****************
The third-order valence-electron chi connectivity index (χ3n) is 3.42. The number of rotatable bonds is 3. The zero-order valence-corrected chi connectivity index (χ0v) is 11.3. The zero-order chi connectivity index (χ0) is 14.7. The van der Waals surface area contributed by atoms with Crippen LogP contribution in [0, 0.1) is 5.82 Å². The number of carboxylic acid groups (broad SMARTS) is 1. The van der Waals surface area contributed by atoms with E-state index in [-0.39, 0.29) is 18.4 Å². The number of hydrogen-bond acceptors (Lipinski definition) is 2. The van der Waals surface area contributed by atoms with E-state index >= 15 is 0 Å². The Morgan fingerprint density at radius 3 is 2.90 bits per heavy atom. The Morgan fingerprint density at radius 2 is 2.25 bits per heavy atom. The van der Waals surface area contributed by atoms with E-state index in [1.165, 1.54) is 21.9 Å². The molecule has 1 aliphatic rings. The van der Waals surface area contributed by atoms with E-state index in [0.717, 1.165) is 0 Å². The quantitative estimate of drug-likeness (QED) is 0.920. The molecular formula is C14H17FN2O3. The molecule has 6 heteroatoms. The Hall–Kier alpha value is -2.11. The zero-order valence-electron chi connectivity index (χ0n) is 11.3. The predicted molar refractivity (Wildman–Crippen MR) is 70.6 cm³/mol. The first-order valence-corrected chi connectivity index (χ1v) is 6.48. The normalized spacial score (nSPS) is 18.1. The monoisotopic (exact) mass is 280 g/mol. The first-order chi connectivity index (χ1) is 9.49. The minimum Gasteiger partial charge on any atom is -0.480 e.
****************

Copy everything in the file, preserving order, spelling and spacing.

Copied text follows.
The third-order valence-electron chi connectivity index (χ3n) is 3.42. The number of rotatable bonds is 3. The zero-order valence-corrected chi connectivity index (χ0v) is 11.3. The zero-order chi connectivity index (χ0) is 14.7. The van der Waals surface area contributed by atoms with Crippen LogP contribution in [0, 0.1) is 5.82 Å². The number of carboxylic acid groups (broad SMARTS) is 1. The van der Waals surface area contributed by atoms with E-state index in [-0.39, 0.29) is 18.4 Å². The number of hydrogen-bond acceptors (Lipinski definition) is 2. The van der Waals surface area contributed by atoms with E-state index >= 15 is 0 Å². The Morgan fingerprint density at radius 3 is 2.90 bits per heavy atom. The Morgan fingerprint density at radius 2 is 2.25 bits per heavy atom. The van der Waals surface area contributed by atoms with E-state index in [1.165, 1.54) is 21.9 Å². The molecule has 1 aliphatic rings. The van der Waals surface area contributed by atoms with E-state index in [0.717, 1.165) is 0 Å². The quantitative estimate of drug-likeness (QED) is 0.920. The molecular formula is C14H17FN2O3. The molecule has 6 heteroatoms. The Hall–Kier alpha value is -2.11. The zero-order valence-electron chi connectivity index (χ0n) is 11.3. The predicted molar refractivity (Wildman–Crippen MR) is 70.6 cm³/mol. The first-order valence-corrected chi connectivity index (χ1v) is 6.48. The normalized spacial score (nSPS) is 18.1. The monoisotopic (exact) mass is 280 g/mol. The first-order chi connectivity index (χ1) is 9.49. The minimum Gasteiger partial charge on any atom is -0.480 e.